I’m all about the similes and metaphors:
On Thursday, the Mets will face the Dodgers at Dodgers Stadium to determine the winner of the NLDS. The winner will go on to face the Chicago Cubs, perhaps this year’s team of destiny. Game 5 is a day away which means that I’ve got to deal with my thoughts and the subsequent anxiety for over 24 hours. Everything is up in the air like Yoenis Cespedes’ bat above, hanging in space until inevitably and irrevocably it will land and settle. Like the outcome of the game, like my unbridled joy or utter disappointment.
This morning I consulted a Magic 8-Ball. “Will the Mets win on Thursday?” I asked. When I turned the ball over, the liquid inside was bubbly and precluded me from reading the oracle’s answer. A few moments later, things cleared. “Without a doubt,” the clairvoyant plastic ball said. Then why do I still have doubts? Investing your time, efforts, energy – and yes, love – into a sports team is to set yourself up for disappointment. In baseball, 29 teams will end their season in disappointment, in the NFL that number is 31. The odds simply aren’t in your favor. Then why do it at all? Why sign up for something that will likely end in failure, possibly misery, offering only a fraction of a fraction of hope for pure ecstasy?
In Game 7 of the 2006 NLCS, I watched Endy Chavez make the greatest catch I’d ever seen, robbing Scott Rolen of a 2-run home run with the score tied. The play became a double play as Jim Edmonds was doubled off all the way back at first base. At that exact moment, I believed the Mets were absolutely going to win that game and advance to the World Series. How could they not? Let me tell you. Yadier Molina hit a homer of Aaron Heilman, Adam Wainwright threw a nasty curve that Carlos Beltran watched go by to end the game. In 2007, the Mets blew a 7 game lead with 17 to play and missed the play-offs. In 2008, the Mets were eliminated from the play-offs on the final season of the day. Since then, the two highlights were RA Dickey winning the CY Young Award and Johan Santana’s no-hitter, the first in Mets history. And that’s it. Nine years of futility.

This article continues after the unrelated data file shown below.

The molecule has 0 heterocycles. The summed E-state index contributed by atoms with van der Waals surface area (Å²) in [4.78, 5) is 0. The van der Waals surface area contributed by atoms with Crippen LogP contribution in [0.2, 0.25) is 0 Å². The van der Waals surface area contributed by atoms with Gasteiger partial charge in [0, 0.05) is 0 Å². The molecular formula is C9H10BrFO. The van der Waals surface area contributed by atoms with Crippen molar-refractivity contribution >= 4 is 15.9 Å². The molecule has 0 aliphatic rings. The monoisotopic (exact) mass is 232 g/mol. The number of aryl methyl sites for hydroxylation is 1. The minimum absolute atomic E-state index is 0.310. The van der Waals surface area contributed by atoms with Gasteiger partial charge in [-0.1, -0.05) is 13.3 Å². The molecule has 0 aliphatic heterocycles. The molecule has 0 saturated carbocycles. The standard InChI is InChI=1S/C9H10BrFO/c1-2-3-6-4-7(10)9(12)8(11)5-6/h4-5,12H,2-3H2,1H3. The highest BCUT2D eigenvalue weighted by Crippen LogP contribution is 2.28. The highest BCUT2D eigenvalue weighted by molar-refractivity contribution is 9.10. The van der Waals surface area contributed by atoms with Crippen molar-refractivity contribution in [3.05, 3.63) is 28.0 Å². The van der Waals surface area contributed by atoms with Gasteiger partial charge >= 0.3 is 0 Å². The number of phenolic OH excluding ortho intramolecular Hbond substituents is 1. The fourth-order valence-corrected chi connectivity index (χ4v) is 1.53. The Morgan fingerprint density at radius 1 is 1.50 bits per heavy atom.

But this year, something strange happened. Actually, that’s not true. A lot of strange things happened. David Wright got hurt and missed over half the season. Somehow, the young pitching and the horrible, putrid hitters managed to make it to mid-July right around .500. Perhaps most fortuitously of all, the Washington Nationals underperformed and never quite distanced themselves from the Mets. There was hope. But then the Mets reminded everyone why they’re the Mets:
On July 29th, word spread across social media that the Mets had agreed to a deal with Milwaukee to send Wilmer Flores and injured pitcher Zack Wheeler in exchange for outfielder Carlos Gomez. The deal – like all trades – was contingent upon team doctors checking the players’ medical details. Ninety-nine percent of the time, this is a formality. But this was the Mets. The medical checks caused a delay and word of the trade got to Flores while he was playing in the game. In most cases, players who are traded are removed from the game immediately, so as to prevent injury. Flores stayed in the game to take his at-bat, then curiously returned to the field where he wept openly. The Mets scuttled the trade over concerns for Gomez’s hip. Yeah, the Mets managed to screw up a deadline trade and have their shortstop cry about it in the six-hole.
A day later, the Mets held a 7-5 lead over the Padres with two outs in the 9th inning. Heavy rains suspended the game. About 45 minutes later, play resumed and Justin Upton hit a three-run homer to give the Padres the lead and eventually the win. Only the Mets could lose this way. This, I thought, was the death knell of the season. The Mets headed into a weekend series with the division leading Nationals.
Two days after becoming the philosophical antithesis of the old standard “there’s no crying in baseball,” Wilmer Flores hit a walk-off home run in the 12th inning to help the Mets take the first game of the series. The Mets went on to sweep the Nationals and at the end of the weekend, the Mets had pulled into a tie for first place in the National League East. By the end of play Monday, the Mets took a one-game lead, prompting this reaction from John Stewart:
Everything you love will break your heart. It’s the price of passion in an imperfect world.
Caring about something by nature makes you vulnerable to disappointment. We all know this. It is why we are untrusting of people, especially with our hearts. But it’s also the only avenue to moments of transcendent happiness. We can never have our faith, hope, and love rewarded if we never give them out in the first place. This year the Mets have provided so many moments which have given me cause to react just like John Stewart. I will always have them.
I have avoided writing about the Mets all season because I am an idiot. I believe that somehow, my actions here on Oahu can influence the events taking place thousands of miles away. I didn’t want to jinx them. And here we are. I write this now because I won’t be able to write it on Thursday. Either way, I’ll be too manic. If the Mets win, I’ll be incapable of forming any thoughts that don’t involve the words “chee” and/or “huu”. If the Mets lose, we’re looking at a 650-word screed punctuated with swears and vitriol that I am ashamed I am capable of. So I’ll say it now, while I can. Thank you, Mets, for an incredible summer.
METS IN 2015!